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09:51 - We leave the track following Ken walking in single file through the thick vegetation over soft boggy ground. The route is overgrown with the spring growth but still reasonably obvious as a trail. We are thankful to have three guides who we think know where they are going, and the three search and rescue guys. After a few minutes we do reach the remains of what used to be the original Heaphy Track. When first built in 1893 the track used to follow the base of the limestone formations to minimise any erosion by the river when it floods. The early explorers, track builders and surveyors had used some of the caves for shelter and storage.

 

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10:01 - Unfortunately the ground through here is very swampy with the forest litter hiding big puddles of water. My boots quickly fill with water again as we slosh our way through the boggy forest floor. The bush here is very thick causing one to easily lose their bearings. The going remains reasonably smooth until we suddenly reach a small stream cut deeply into the soft soil. The thick palm foliage makes it rather difficult to see but it is obvious the water is a little too deep to wade through. The knotted stems of a fallen Northern Rata has conveniently fallen across the stream, so we all decide to cross this natural bridge. It is a bit awkward getting everyone across, but fortunately we all made it without anyone getting wet. Our route now becomes particularly swampy, passing a large puddle in the forest almost big enough to be a lake. We quickly reach the edge of the steep hillside and follow it for a short distance before the guides decide we are close to the cave entrance. They lead us through thick bush up the slippery slope. Thankfully the foliage here is very sturdy and thankfully none of it is the stinging nettle I had seen yesterday. After some time the guides decide we are a bit lost and we o stay put on the edge of the steep slope for a while while they get their bearings and find a way up to the cave entrance.

 

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10:25 - After about quarter of an hour they work out the route and we traverse across the slope before finding a muddy route which we should have come up in the first place. We walked past it only by a few metres earlier. It is a bit of a scramble uphill under a large tree before we suddenly reach the huge gaping entrance of Field Cave. It is a double entrance with a huge twelve metre high hole running through the bluff for about fifteen metres. The cavern is about seven metres wide and had bright green foliage blocking the view on either side.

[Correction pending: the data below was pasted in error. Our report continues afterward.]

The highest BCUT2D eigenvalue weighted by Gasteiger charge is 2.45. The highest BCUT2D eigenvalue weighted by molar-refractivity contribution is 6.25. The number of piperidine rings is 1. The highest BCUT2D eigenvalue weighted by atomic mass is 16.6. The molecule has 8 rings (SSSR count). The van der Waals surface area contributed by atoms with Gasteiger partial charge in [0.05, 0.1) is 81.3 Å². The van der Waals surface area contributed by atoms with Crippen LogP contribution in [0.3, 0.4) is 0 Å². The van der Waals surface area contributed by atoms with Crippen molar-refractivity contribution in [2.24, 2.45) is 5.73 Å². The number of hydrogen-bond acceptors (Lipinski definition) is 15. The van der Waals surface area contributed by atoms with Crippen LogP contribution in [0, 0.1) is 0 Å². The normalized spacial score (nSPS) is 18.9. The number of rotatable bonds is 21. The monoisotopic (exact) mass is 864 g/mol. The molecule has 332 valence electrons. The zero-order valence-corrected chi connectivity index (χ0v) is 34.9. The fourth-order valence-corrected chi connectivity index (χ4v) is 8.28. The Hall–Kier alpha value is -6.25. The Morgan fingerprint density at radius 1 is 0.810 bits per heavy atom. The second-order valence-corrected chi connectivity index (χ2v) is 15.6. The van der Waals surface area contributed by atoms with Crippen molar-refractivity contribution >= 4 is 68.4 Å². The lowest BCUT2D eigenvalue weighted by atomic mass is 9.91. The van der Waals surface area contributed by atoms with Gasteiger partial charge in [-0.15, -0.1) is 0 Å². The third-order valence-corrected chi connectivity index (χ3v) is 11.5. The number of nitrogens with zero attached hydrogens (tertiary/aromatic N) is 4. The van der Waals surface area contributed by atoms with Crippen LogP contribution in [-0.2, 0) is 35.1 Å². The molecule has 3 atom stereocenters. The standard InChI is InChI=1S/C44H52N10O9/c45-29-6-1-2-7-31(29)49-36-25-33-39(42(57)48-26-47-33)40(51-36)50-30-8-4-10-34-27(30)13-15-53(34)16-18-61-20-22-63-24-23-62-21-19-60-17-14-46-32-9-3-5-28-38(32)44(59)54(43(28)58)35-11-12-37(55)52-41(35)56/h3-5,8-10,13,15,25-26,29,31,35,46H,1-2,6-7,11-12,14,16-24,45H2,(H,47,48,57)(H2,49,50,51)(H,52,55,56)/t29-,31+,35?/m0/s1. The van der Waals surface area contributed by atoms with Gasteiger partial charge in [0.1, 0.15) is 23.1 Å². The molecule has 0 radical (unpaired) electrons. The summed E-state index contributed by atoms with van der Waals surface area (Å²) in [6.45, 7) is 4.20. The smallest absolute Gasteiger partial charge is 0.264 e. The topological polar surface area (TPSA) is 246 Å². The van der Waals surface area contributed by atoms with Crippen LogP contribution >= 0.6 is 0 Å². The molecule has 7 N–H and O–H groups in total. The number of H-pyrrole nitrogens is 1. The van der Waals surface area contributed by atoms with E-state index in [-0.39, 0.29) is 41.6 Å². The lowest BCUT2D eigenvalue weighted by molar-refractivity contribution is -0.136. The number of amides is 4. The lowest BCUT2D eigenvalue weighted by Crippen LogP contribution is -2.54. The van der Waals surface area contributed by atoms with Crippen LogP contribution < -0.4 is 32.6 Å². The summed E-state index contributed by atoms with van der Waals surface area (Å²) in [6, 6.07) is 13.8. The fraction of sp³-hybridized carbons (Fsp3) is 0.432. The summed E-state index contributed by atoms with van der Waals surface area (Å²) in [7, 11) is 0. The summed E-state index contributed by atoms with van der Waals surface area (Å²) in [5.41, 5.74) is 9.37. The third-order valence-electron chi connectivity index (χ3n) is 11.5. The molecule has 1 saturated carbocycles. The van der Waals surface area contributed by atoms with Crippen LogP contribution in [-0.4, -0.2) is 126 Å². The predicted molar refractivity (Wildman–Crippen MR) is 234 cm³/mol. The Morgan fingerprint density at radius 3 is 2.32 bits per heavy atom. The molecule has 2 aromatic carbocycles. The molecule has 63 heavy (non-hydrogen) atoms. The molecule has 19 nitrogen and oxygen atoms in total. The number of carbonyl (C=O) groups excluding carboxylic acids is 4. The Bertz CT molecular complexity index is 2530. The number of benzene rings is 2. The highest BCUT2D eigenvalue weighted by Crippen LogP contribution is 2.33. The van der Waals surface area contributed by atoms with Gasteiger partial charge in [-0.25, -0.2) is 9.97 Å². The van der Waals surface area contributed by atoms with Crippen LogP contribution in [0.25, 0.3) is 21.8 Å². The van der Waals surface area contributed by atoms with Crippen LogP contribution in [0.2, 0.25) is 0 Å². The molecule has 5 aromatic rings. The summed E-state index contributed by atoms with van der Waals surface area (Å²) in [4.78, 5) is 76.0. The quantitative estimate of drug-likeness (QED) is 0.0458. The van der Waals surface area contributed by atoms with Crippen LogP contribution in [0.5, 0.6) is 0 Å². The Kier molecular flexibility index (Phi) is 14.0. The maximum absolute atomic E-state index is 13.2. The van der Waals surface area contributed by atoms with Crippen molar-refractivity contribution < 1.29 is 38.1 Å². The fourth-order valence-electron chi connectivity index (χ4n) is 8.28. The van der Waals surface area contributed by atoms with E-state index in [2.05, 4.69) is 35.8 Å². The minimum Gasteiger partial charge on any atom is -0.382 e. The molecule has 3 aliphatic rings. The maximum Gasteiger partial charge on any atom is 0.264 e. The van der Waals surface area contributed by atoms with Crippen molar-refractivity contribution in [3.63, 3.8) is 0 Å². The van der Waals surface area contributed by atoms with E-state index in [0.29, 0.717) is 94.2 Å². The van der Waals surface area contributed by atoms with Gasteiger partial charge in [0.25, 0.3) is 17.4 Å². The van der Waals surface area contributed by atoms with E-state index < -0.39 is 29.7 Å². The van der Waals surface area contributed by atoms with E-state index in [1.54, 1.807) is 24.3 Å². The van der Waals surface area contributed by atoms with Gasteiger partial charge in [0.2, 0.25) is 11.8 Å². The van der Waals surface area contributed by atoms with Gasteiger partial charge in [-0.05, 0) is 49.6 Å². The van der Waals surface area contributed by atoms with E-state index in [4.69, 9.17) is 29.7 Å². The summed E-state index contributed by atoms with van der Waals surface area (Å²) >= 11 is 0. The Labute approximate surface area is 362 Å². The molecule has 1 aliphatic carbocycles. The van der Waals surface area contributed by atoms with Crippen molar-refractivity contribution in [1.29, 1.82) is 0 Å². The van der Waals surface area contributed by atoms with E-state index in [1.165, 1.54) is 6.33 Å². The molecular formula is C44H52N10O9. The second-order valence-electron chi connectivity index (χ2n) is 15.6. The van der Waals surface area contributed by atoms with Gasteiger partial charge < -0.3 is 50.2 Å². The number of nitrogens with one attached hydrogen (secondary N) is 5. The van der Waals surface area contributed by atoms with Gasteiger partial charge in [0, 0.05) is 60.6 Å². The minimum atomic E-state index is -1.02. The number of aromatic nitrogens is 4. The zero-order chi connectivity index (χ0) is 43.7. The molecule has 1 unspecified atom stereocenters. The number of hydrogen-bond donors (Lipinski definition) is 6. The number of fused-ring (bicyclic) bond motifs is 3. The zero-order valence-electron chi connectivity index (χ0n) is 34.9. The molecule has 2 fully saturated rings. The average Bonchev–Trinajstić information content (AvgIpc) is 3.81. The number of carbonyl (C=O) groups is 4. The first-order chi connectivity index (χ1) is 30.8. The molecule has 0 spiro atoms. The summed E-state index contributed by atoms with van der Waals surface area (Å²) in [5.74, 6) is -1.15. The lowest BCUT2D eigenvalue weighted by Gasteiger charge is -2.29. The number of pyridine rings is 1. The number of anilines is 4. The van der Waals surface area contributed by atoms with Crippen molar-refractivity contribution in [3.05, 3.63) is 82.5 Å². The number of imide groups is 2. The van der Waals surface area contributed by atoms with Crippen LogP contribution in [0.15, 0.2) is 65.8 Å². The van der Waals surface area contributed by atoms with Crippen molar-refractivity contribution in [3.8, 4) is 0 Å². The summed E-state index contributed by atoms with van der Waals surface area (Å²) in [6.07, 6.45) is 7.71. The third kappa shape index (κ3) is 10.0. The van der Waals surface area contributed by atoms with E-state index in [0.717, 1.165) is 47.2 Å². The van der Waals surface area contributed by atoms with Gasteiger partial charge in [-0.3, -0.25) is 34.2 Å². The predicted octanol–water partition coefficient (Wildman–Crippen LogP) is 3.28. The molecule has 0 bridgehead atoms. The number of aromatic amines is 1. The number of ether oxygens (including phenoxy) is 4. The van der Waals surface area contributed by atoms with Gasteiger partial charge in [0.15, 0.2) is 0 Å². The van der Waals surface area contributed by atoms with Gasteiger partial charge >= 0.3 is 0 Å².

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10:26 - The route through the cavern steeply descends. I am already wearing my head torch and turn it on to look around the cavern. To the left of the cavern is a drop into an even larger cavern where we are heading. Field Cave is one of the largest known caves in the valley. It was named after the Field brothers who worked on the original track and scratched their names on the wall deep in the cave in September 1893 just before the track passing by was completed. Their initials were ACF and FWF. There was a third set of initials WMB, but the name of this person has been lost to time. The name was proposed by the late Trevor McNabb who used to be a well-known farmer and bushman who contacted the New Zealand Geographic Board to name the cave now long since grown over.

 

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10:30 - There are two entrances to the main cavern. The main route requires a downhill scramble from where we currently stand. This doesn’t seem to be a good idea, so we head towards the other main opening into the cave to where a passage dropped moderately into the cavern. This is a much smaller entrance, but despite the muddy clay caking on our boots, it is easy to get into. Once down in the cavern I see markers with string running just off the ground. Clearly people have been here before and obviously they want people to walk along the established path.